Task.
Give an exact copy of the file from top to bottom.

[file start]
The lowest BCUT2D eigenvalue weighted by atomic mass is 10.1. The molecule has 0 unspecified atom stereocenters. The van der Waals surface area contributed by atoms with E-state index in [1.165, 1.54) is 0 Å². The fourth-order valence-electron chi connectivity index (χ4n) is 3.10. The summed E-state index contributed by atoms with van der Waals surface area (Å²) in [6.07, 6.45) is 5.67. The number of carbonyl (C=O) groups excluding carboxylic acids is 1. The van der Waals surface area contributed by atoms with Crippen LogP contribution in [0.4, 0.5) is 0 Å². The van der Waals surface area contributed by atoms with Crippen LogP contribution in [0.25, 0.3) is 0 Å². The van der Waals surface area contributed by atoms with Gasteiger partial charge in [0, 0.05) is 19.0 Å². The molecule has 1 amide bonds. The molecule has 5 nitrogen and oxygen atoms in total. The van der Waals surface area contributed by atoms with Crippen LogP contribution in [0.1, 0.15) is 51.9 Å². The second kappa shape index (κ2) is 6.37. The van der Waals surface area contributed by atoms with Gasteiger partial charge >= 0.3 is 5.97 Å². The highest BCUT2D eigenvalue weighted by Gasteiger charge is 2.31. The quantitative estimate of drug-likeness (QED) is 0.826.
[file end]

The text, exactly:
The lowest BCUT2D eigenvalue weighted by atomic mass is 10.1. The molecule has 0 unspecified atom stereocenters. The van der Waals surface area contributed by atoms with E-state index in [1.165, 1.54) is 0 Å². The fourth-order valence-electron chi connectivity index (χ4n) is 3.10. The summed E-state index contributed by atoms with van der Waals surface area (Å²) in [6.07, 6.45) is 5.67. The number of carbonyl (C=O) groups excluding carboxylic acids is 1. The van der Waals surface area contributed by atoms with Crippen LogP contribution in [0.4, 0.5) is 0 Å². The van der Waals surface area contributed by atoms with Crippen LogP contribution in [0.25, 0.3) is 0 Å². The van der Waals surface area contributed by atoms with Gasteiger partial charge in [0, 0.05) is 19.0 Å². The molecule has 1 amide bonds. The molecule has 5 nitrogen and oxygen atoms in total. The van der Waals surface area contributed by atoms with Crippen LogP contribution in [0.1, 0.15) is 51.9 Å². The second kappa shape index (κ2) is 6.37. The van der Waals surface area contributed by atoms with Gasteiger partial charge >= 0.3 is 5.97 Å². The highest BCUT2D eigenvalue weighted by Gasteiger charge is 2.31. The quantitative estimate of drug-likeness (QED) is 0.826.